View Full Version : Devil's Heart

November 16th, 2011, 07:19 PM
[content removed]


Author's Note: I wrote this scene in a fit of inspiration because it came to me very strongly one day when I was reflecting on my old hometown friends who I've mostly left five years and a twelve hour drive behind me. I realize it is a strange request, but I would be most pleased if any of you reading would share your interpretations of this scene -- what is in the bag (literally/metaphorically)? What is going on here? Etc. I am also very unsure of my title -- as is it does not mean anything and only functions to cryptically sway your thoughts about what is in the bag. What would a better title be/accomplish? Any other advice/criticism/commenting is appreciated as always. Thanks all,

The Jaded
November 17th, 2011, 04:52 AM
Firstly, the piece functions pretty well, from a self-contained standpoint. The interpretation of the title is a little vague, but that's not something for us to tell you, it's for the writer to define for the reader. A good title in my view provides a tiny tidbit of information that's useless by itself, but by the end of the story is put into context and makes sense. If it isn't accomplishing what you want it to, change it - after all it's just the title.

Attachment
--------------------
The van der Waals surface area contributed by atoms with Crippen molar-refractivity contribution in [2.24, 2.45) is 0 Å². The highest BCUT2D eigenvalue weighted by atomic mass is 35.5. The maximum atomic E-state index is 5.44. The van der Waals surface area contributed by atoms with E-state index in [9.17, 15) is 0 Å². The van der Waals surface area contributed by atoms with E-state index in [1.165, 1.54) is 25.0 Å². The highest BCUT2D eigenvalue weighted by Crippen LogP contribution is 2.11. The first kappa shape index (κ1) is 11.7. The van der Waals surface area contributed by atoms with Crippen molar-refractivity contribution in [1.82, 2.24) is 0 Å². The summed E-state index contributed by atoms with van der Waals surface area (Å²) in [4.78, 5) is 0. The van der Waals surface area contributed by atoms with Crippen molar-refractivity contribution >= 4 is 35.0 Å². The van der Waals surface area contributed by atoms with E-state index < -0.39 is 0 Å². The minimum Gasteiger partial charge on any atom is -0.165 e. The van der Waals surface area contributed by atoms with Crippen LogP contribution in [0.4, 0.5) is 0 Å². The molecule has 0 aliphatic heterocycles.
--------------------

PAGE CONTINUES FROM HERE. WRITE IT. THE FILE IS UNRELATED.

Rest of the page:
The way I interpreted the piece is that these two old friends, perhaps from college, have been seperated for years and have come together to destroy the last evidence of an old secret they kept together. As for what's in the bag? I thought, at first, it was bones, like the narrator's little diversion into semantics implied, but it could also well be incriminating evidence of a number of types.

November 17th, 2011, 05:00 AM
Thanks for your response!

I am very much against the title as I currently have it written. My wife suggested that "Bonfire" would make a better title. I almost want to just name it "Burning the Black Athletic Bag" or "Offering" or some other such thing. Something to do with a sacrifice to a god that looks over transformations and evolutions? Not sure who that would be...

She also suggested that burning the bag symbolizes our destruction of the high school notion of friendship which requires frequent get-togethers, hanging out, and seeing each other every day and replacing it with the adult notion of friendship (which in this specific instance, for me, involves living 12 hours apart from each other and going months without communicating, but still behaving as old friends when we do meet).

I don't want to end the conversation early, but her interpretation (which she gave shortly after I posted) does ring very true to how I feel about this piece.

However, there is also a strong feeling of guilt and illicit behavior surrounding their actions in this story, and I don't know how that would fit...

The Jaded
November 18th, 2011, 04:02 AM
Well, you could force the story down one of those two paths with a title. As is the title suggests illicit behavior, hence my interpretation of a literal cover-up and less symbolism. If you wanted to go the other way, the new title should probably help steer the reader that way.